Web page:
$7.5 million prison riot settlement announced

James t. Vaughn Correctional Center, site of executions in Delaware.

The state of Delaware has settled a lawsuit that stemmed from February’s fatal prison  riot for $7.5 million.

The lawsuit was filed earlier this year by six workers in the Department of Correction and five others — including Lt. Steven Floyd’s widow and children — filed the suit earlier this year against the DOC and former Govs. Jack Markell and Ruth Ann Minner. Other prison and budget administrators named in the suit were accused of failing to properly fund and operate the Department of Correction and its facilities.

Floyd was killed in the February 2017 prison uprising at the Vaughn Correctional Center near Smyrna. During the riot, inmates held guards hostage for nearly 18 hours.

The lawsuit accused Markell, Minner and others of “dereliction” that led to extreme understaffing, inadequate training and overreliance on overtime by guards who often worked 16-hour shifts, creating dangerous conditions at Vaughn, the lawsuit said.

In the settlement announced via email Friday night, the state has agreed to settle the claims for $7.55 million to be distributed among the 11 plaintiffs. Despite the settlement, Markell, Minner and other defendants dispute the accusations and deny any wrongdoing.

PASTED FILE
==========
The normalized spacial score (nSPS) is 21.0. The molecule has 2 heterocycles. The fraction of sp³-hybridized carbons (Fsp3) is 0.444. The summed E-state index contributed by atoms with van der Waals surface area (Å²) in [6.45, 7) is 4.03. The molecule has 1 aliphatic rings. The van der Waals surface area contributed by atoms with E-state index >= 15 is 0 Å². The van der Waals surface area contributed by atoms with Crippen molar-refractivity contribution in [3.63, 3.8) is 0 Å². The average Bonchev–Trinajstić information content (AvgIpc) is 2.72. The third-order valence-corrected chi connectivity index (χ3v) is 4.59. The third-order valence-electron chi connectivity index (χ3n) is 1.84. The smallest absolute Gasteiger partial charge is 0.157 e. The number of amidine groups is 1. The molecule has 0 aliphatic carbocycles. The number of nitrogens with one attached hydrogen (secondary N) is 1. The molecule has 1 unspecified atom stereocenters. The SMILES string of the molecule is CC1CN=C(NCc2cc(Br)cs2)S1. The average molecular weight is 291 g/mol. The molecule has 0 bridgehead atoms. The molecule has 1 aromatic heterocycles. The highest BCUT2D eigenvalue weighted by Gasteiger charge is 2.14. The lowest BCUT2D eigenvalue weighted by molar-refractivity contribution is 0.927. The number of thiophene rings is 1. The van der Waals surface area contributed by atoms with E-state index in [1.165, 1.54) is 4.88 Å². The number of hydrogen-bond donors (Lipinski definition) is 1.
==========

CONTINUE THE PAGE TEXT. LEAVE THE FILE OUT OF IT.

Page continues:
The settlement announcement includes a joint statement from the defendants, which says the claims made in the lawsuit “lacked legal merit.” The state is settling “to avoid the burden and expense that comes with protracted litigation and to bring closure to the matter,” according to the announcement.

A statement from the plaintiffs was also included in the announcement: “Each of the injured parties and their families wish to thank the general public, the members of the COAD (Correctional Officer Association of Delaware) Union, the Delaware and Maryland state troopers and other law enforcement officers on the scene on Feb. 1 and 2, first responders and the media for their support.”

The Department of Corrections has undergone a staff shake-up and taken other measures following a critical report regarding security, work schedules and other issues leading up to the uprising.

A number of inmates face murder and other charges following a lengthy investigation.